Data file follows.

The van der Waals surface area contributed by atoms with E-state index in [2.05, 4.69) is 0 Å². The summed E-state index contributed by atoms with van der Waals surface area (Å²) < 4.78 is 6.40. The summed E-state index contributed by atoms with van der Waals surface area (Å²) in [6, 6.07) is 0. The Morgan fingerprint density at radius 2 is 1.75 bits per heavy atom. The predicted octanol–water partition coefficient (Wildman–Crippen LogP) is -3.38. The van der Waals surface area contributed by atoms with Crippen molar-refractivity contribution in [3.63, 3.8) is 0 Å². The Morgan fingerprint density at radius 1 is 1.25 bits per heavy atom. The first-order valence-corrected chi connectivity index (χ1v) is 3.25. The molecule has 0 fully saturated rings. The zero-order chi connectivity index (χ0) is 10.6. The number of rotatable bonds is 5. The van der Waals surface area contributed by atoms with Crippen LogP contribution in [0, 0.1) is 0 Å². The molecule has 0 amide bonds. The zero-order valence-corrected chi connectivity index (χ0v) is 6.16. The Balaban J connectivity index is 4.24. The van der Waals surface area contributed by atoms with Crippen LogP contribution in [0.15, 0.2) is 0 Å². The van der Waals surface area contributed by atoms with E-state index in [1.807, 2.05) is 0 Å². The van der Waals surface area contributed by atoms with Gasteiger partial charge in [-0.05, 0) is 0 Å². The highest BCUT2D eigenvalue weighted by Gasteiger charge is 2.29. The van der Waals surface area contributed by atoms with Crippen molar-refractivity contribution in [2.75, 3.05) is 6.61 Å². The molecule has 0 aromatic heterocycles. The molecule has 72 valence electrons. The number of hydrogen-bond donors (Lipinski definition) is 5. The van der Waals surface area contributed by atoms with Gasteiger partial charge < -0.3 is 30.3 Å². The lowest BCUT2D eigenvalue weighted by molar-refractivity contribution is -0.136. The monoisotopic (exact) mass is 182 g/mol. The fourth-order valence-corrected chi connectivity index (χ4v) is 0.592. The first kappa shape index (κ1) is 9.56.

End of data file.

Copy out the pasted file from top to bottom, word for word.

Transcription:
The van der Waals surface area contributed by atoms with E-state index in [2.05, 4.69) is 0 Å². The summed E-state index contributed by atoms with van der Waals surface area (Å²) < 4.78 is 6.40. The summed E-state index contributed by atoms with van der Waals surface area (Å²) in [6, 6.07) is 0. The Morgan fingerprint density at radius 2 is 1.75 bits per heavy atom. The predicted octanol–water partition coefficient (Wildman–Crippen LogP) is -3.38. The van der Waals surface area contributed by atoms with Crippen molar-refractivity contribution in [3.63, 3.8) is 0 Å². The Morgan fingerprint density at radius 1 is 1.25 bits per heavy atom. The first-order valence-corrected chi connectivity index (χ1v) is 3.25. The molecule has 0 fully saturated rings. The zero-order chi connectivity index (χ0) is 10.6. The number of rotatable bonds is 5. The van der Waals surface area contributed by atoms with Crippen LogP contribution in [0, 0.1) is 0 Å². The molecule has 0 amide bonds. The zero-order valence-corrected chi connectivity index (χ0v) is 6.16. The Balaban J connectivity index is 4.24. The van der Waals surface area contributed by atoms with Crippen LogP contribution in [0.15, 0.2) is 0 Å². The van der Waals surface area contributed by atoms with E-state index in [1.807, 2.05) is 0 Å². The van der Waals surface area contributed by atoms with Gasteiger partial charge in [-0.05, 0) is 0 Å². The highest BCUT2D eigenvalue weighted by Gasteiger charge is 2.29. The van der Waals surface area contributed by atoms with Crippen molar-refractivity contribution in [2.75, 3.05) is 6.61 Å². The molecule has 0 aromatic heterocycles. The molecule has 72 valence electrons. The number of hydrogen-bond donors (Lipinski definition) is 5. The van der Waals surface area contributed by atoms with Gasteiger partial charge < -0.3 is 30.3 Å². The lowest BCUT2D eigenvalue weighted by molar-refractivity contribution is -0.136. The monoisotopic (exact) mass is 182 g/mol. The fourth-order valence-corrected chi connectivity index (χ4v) is 0.592. The first kappa shape index (κ1) is 9.56.